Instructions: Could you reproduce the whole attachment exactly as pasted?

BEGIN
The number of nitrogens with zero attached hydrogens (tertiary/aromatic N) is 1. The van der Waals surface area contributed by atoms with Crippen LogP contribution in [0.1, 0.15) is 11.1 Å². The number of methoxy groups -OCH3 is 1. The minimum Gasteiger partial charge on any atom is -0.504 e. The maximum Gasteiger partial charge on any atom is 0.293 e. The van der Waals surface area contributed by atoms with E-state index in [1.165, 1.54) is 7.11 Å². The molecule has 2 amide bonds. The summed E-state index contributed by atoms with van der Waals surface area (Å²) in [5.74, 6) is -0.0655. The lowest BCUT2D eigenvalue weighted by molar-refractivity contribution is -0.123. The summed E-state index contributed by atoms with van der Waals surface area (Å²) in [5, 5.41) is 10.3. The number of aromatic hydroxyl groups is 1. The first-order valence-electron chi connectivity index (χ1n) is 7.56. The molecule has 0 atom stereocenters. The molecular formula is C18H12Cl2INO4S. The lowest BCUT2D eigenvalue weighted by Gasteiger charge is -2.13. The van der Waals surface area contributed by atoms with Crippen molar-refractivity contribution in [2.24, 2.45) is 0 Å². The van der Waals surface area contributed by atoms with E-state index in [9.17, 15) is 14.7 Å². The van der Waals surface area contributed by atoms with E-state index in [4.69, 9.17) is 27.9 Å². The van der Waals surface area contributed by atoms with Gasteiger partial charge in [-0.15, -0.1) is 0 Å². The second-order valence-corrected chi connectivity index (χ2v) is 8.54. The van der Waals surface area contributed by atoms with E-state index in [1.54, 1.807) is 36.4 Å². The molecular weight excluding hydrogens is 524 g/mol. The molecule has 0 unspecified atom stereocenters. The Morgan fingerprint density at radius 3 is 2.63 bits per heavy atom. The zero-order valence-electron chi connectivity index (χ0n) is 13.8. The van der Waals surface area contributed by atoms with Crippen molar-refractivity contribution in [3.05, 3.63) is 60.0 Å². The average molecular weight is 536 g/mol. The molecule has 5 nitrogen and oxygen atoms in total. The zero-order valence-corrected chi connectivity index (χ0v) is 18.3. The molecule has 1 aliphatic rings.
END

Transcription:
The number of nitrogens with zero attached hydrogens (tertiary/aromatic N) is 1. The van der Waals surface area contributed by atoms with Crippen LogP contribution in [0.1, 0.15) is 11.1 Å². The number of methoxy groups -OCH3 is 1. The minimum Gasteiger partial charge on any atom is -0.504 e. The maximum Gasteiger partial charge on any atom is 0.293 e. The van der Waals surface area contributed by atoms with E-state index in [1.165, 1.54) is 7.11 Å². The molecule has 2 amide bonds. The summed E-state index contributed by atoms with van der Waals surface area (Å²) in [5.74, 6) is -0.0655. The lowest BCUT2D eigenvalue weighted by molar-refractivity contribution is -0.123. The summed E-state index contributed by atoms with van der Waals surface area (Å²) in [5, 5.41) is 10.3. The number of aromatic hydroxyl groups is 1. The first-order valence-electron chi connectivity index (χ1n) is 7.56. The molecule has 0 atom stereocenters. The molecular formula is C18H12Cl2INO4S. The lowest BCUT2D eigenvalue weighted by Gasteiger charge is -2.13. The van der Waals surface area contributed by atoms with Crippen molar-refractivity contribution in [2.24, 2.45) is 0 Å². The van der Waals surface area contributed by atoms with E-state index in [9.17, 15) is 14.7 Å². The van der Waals surface area contributed by atoms with E-state index in [4.69, 9.17) is 27.9 Å². The van der Waals surface area contributed by atoms with Gasteiger partial charge in [-0.15, -0.1) is 0 Å². The second-order valence-corrected chi connectivity index (χ2v) is 8.54. The van der Waals surface area contributed by atoms with E-state index in [1.54, 1.807) is 36.4 Å². The molecular weight excluding hydrogens is 524 g/mol. The molecule has 0 unspecified atom stereocenters. The Morgan fingerprint density at radius 3 is 2.63 bits per heavy atom. The zero-order valence-electron chi connectivity index (χ0n) is 13.8. The van der Waals surface area contributed by atoms with Crippen molar-refractivity contribution in [3.05, 3.63) is 60.0 Å². The average molecular weight is 536 g/mol. The molecule has 5 nitrogen and oxygen atoms in total. The zero-order valence-corrected chi connectivity index (χ0v) is 18.3. The molecule has 1 aliphatic rings.